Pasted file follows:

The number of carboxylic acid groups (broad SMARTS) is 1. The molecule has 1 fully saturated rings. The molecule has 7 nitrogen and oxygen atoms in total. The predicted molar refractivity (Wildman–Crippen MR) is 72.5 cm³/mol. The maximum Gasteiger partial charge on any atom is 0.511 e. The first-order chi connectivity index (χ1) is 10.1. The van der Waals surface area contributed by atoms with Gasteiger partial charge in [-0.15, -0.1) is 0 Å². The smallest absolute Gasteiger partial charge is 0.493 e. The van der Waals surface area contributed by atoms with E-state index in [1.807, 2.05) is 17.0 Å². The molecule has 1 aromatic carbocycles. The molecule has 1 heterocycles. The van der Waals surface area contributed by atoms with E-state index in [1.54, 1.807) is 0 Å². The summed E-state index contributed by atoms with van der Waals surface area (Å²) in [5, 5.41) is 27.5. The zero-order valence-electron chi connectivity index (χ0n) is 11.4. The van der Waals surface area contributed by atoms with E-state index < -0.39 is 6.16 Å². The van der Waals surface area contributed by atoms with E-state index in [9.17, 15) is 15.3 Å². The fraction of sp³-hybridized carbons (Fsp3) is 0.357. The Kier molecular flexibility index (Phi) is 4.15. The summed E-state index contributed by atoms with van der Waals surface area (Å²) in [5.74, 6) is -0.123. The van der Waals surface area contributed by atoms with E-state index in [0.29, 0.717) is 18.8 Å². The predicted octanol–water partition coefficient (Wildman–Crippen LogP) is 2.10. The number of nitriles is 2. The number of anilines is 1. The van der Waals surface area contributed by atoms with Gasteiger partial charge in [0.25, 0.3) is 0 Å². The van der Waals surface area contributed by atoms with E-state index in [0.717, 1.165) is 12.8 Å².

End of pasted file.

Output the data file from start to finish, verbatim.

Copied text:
The number of carboxylic acid groups (broad SMARTS) is 1. The molecule has 1 fully saturated rings. The molecule has 7 nitrogen and oxygen atoms in total. The predicted molar refractivity (Wildman–Crippen MR) is 72.5 cm³/mol. The maximum Gasteiger partial charge on any atom is 0.511 e. The first-order chi connectivity index (χ1) is 10.1. The van der Waals surface area contributed by atoms with Gasteiger partial charge in [-0.15, -0.1) is 0 Å². The smallest absolute Gasteiger partial charge is 0.493 e. The van der Waals surface area contributed by atoms with E-state index in [1.807, 2.05) is 17.0 Å². The molecule has 1 aromatic carbocycles. The molecule has 1 heterocycles. The van der Waals surface area contributed by atoms with E-state index in [1.54, 1.807) is 0 Å². The summed E-state index contributed by atoms with van der Waals surface area (Å²) in [5, 5.41) is 27.5. The zero-order valence-electron chi connectivity index (χ0n) is 11.4. The van der Waals surface area contributed by atoms with E-state index < -0.39 is 6.16 Å². The van der Waals surface area contributed by atoms with E-state index in [9.17, 15) is 15.3 Å². The fraction of sp³-hybridized carbons (Fsp3) is 0.357. The Kier molecular flexibility index (Phi) is 4.15. The summed E-state index contributed by atoms with van der Waals surface area (Å²) in [5.74, 6) is -0.123. The van der Waals surface area contributed by atoms with E-state index in [0.29, 0.717) is 18.8 Å². The predicted octanol–water partition coefficient (Wildman–Crippen LogP) is 2.10. The number of nitriles is 2. The number of anilines is 1. The van der Waals surface area contributed by atoms with Gasteiger partial charge in [0.25, 0.3) is 0 Å². The van der Waals surface area contributed by atoms with E-state index in [0.717, 1.165) is 12.8 Å².